Paintings, Polygons and Plant Propagation

  • Misha Paauw
  • Daan van den BergEmail author
Conference paper
Part of the Lecture Notes in Computer Science book series (LNCS, volume 11453)


It is possible to approximate artistic images from a limited number of stacked semi-transparent colored polygons. To match the target image as closely as possible, the locations of the vertices, the drawing order of the polygons and the RGBA color values must be optimized for the entire set at once. Because of the vast combinatorial space, the relatively simple constraints and the well-defined objective function, these optimization problems appear to be well suited for nature-inspired optimization algorithms.

In this pioneering study, we start off with sets of randomized polygons and try to find optimal arrangements for several well-known paintings using three iterative optimization algorithms: stochastic hillclimbing, simulated annealing and the plant propagation algorithm. We discuss the performance of the algorithms, relate the found objective values to the polygonal invariants and supply a challenge to the community.


Paintings Polygons Plant propagation algorithm Simulated annealing Stochastic hillclimbing 



We would like to thank Abdellah Salhi (University of Essex) and Eric Fraga (University College London) for their unrelenting willingness to discuss and explain the plant propagation algorithm. A big thanks also goes to Arnoud Visser (University of Amsterdam) for providing some much-needed computing power towards the end of the project, and to Jelle van Assema for helping with the big numbers.


  1. 1.
    Roger Johansson blog: Genetic programming: Evolution of Mona Lisa.
  2. 2.
  3. 3.
    Eiben, A.E., Smith, J.E.: Introduction to Evolutionary Computing, 1st edn. Springer, Heidelberg (2003). Scholar
  4. 4.
    Fister Jr., I., Yang, X.S., Fister, I., Brest, J., Fister, D.: A brief review of nature-inspired algorithms for optimization (2013). arXiv preprint: arXiv:1307.4186
  5. 5.
    Sörensen, K.: Metaheuristics—the metaphor exposed. Int. Trans. Oper. Res. 22, 1–16 (2015)MathSciNetCrossRefGoogle Scholar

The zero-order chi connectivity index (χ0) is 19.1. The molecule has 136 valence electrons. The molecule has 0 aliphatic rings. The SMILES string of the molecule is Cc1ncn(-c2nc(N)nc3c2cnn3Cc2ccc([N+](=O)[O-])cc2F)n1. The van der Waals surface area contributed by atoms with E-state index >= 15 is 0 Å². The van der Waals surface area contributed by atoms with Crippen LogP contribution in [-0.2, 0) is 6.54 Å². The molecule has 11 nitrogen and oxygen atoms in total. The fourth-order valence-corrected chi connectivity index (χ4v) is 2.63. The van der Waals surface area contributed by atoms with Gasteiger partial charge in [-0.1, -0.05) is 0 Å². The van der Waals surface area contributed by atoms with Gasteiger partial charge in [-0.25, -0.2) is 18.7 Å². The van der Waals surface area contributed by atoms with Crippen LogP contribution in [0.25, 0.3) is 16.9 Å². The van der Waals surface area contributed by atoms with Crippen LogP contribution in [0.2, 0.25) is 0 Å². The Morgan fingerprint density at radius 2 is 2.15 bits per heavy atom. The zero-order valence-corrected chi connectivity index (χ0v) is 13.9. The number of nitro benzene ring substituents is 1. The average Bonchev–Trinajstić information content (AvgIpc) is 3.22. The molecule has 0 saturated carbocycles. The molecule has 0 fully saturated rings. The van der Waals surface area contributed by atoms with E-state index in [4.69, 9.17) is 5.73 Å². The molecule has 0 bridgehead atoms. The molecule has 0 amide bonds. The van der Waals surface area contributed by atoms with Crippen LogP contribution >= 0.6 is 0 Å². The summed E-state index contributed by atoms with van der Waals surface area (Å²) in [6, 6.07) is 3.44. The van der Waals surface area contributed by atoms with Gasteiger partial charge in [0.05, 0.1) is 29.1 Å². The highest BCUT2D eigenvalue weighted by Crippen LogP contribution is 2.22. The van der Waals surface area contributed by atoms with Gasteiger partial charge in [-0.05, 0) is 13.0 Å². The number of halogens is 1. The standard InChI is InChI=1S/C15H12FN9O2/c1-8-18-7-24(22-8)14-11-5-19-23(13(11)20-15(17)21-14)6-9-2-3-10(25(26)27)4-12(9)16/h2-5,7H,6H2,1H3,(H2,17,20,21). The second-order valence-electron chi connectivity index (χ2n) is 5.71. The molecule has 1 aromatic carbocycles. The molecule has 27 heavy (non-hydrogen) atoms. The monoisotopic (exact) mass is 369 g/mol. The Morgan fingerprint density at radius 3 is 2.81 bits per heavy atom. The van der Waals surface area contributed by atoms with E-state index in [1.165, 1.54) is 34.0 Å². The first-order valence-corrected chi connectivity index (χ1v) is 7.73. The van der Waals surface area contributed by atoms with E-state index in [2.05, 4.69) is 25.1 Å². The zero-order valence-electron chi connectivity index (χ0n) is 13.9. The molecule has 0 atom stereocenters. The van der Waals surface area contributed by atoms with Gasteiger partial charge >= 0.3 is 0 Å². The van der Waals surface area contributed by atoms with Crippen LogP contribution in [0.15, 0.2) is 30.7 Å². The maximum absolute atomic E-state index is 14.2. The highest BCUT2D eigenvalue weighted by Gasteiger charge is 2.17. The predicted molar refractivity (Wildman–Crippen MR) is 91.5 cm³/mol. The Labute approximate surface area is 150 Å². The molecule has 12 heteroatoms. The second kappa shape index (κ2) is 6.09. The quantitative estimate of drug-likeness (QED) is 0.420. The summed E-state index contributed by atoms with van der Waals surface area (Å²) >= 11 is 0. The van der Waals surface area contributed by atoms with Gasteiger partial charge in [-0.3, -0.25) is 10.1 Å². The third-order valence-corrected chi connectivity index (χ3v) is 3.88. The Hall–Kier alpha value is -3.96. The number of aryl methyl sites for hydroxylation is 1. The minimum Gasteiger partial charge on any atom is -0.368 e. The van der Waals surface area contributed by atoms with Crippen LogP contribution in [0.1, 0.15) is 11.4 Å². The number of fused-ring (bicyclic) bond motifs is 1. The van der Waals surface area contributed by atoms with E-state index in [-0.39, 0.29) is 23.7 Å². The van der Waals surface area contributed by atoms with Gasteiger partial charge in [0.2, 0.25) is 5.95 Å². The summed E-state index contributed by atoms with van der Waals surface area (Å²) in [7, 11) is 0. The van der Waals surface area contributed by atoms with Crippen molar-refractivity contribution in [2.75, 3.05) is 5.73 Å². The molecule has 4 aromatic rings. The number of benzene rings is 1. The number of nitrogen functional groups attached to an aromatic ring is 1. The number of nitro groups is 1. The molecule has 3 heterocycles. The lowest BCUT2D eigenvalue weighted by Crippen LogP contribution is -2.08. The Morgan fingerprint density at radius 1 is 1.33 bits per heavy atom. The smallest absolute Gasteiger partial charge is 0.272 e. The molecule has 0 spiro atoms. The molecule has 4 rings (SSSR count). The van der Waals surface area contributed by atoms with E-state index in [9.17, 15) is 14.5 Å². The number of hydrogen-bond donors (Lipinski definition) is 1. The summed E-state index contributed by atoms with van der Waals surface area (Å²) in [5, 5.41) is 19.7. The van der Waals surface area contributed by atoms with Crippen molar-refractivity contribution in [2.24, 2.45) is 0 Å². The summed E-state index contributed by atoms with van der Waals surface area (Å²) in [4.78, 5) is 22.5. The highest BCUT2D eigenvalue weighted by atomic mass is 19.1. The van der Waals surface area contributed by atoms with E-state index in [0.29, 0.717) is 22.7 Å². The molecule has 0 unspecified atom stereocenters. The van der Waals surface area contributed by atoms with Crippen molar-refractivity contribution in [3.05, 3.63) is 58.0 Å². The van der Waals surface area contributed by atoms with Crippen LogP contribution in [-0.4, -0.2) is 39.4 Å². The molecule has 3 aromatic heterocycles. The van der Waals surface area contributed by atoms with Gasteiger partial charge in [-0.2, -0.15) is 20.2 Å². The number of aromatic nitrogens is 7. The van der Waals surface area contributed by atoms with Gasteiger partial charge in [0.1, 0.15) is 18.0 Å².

6. 6.
    Mézard, M., Parisi, G., Zecchina, R.: Analytic and algorithmic solution of random satisfiability problems. Science 297(5582), 812–815 (2002)CrossRefGoogle Scholar
  7. 7.
    Mézard, M., Parisi, G.: The cavity method at zero temperature. J. Stat. Phys. 111(1–2), 1–34 (2003)MathSciNetCrossRefGoogle Scholar
  8. 8.
    Kirkpatrick, S., Gelatt, C.D., Vecchi, M.: Optimization by simulated annealing. Science 220(4598), 671–680 (1983)MathSciNetCrossRefGoogle Scholar
  9. 9.
    Hornby, G., Globus, A., Linden, D., Lohn, J.: Automated antenna design with evolutionary algorithms. In: Space, p. 7242 (2006)Google Scholar
  10. 10.
    Moshrefi-Torbati, M., Keane, A.J., Elliott, S.J., Brennan, M.J., Rogers, E.: Passive vibration control of a satellite boom structure by geometric optimization using genetic algorithm. J. Sound Vibr. 267(4), 879–892 (2003)CrossRefGoogle Scholar
  11. 11.
    Jelisavcic, M., et al.: Real-world evolution of robot morphologies: a proof of concept. Artif. Life 23(2), 206–235 (2017)CrossRefGoogle Scholar
  12. 12.
    Salhi, A., Fraga, E.: Nature-inspired optimisation approaches and the new plant propagation algorithm. In: Proceeding of the International Conference on Numerical Analysis and Optimization (ICeMATH 2011), Yogyakarta, Indonesia (2011)Google Scholar
  13. 13.
    Selamoğlu, Bİ., Salhi, A.: The plant propagation algorithm for discrete optimisation: the case of the travelling salesman problem. In: Yang, X.-S. (ed.) Nature-Inspired Computation in Engineering. SCI, vol. 637, pp. 43–61. Springer, Cham (2016). Scholar
  14. 14.
    Cheraita, M., Haddadi, S., Salhi, A.: Hybridizing plant propagation and local search for uncapacitated exam scheduling problems. Int. J. Serv. Oper. Manag. (in press).
  15. 15.
    Neumann, A., Alexander, B., Neumann, F.: Evolutionary image transition using random walks. In: Correia, J., Ciesielski, V., Liapis, A. (eds.) EvoMUSART 2017. LNCS, vol. 10198, pp. 230–245. Springer, Cham (2017). Scholar
  16. 16.
    Richter, H.: Visual art inspired by the collective feeding behavior of sand-bubbler crabs. In: Liapis, A., Romero Cardalda, J.J., Ekárt, A. (eds.) EvoMUSART 2018. LNCS, vol. 10783, pp. 1–17. Springer, Cham (2018). Scholar
  17. 17.
    Semet, Y., O’Reilly, U.-M., Durand, F.: An interactive artificial ant approach to non-photorealistic rendering. In: Deb, K. (ed.) GECCO 2004, Part I. LNCS, vol. 3102, pp. 188–200. Springer, Heidelberg (2004). Scholar
  18. 18.
    MacCallum, R.M., Mauch, M., Burt, A., Leroi, A.M.: Evolution of music by public choice. Proc. Natl. Acad. Sci. 109(30), 12081–12086 (2012)CrossRefGoogle Scholar
  19. 19.
    Python image library 5.1.0.
  20. 20. paintings, polygons, and plant propagation.
  21. 21.
    Geman, S., Geman, D.: Stochastic relaxation, Gibbs distributions, and the Bayesian restoration of images. IEEE Trans. Pattern Anal. Mach. Intell. 6, 721–741 (1984)CrossRefGoogle Scholar
  22. 22.
    Nourani, Y., Andresen, B.: A comparison of simulated annealing cooling strategies. J. Phys. A Math. Gen. 31, 8373–8385 (1998)CrossRefGoogle Scholar

Copyright information

© Springer Nature Switzerland AG 2019

Authors and Affiliations

  1. 1.Institute for InformaticsUniversity of AmsterdamAmsterdamThe Netherlands

Personalised recommendations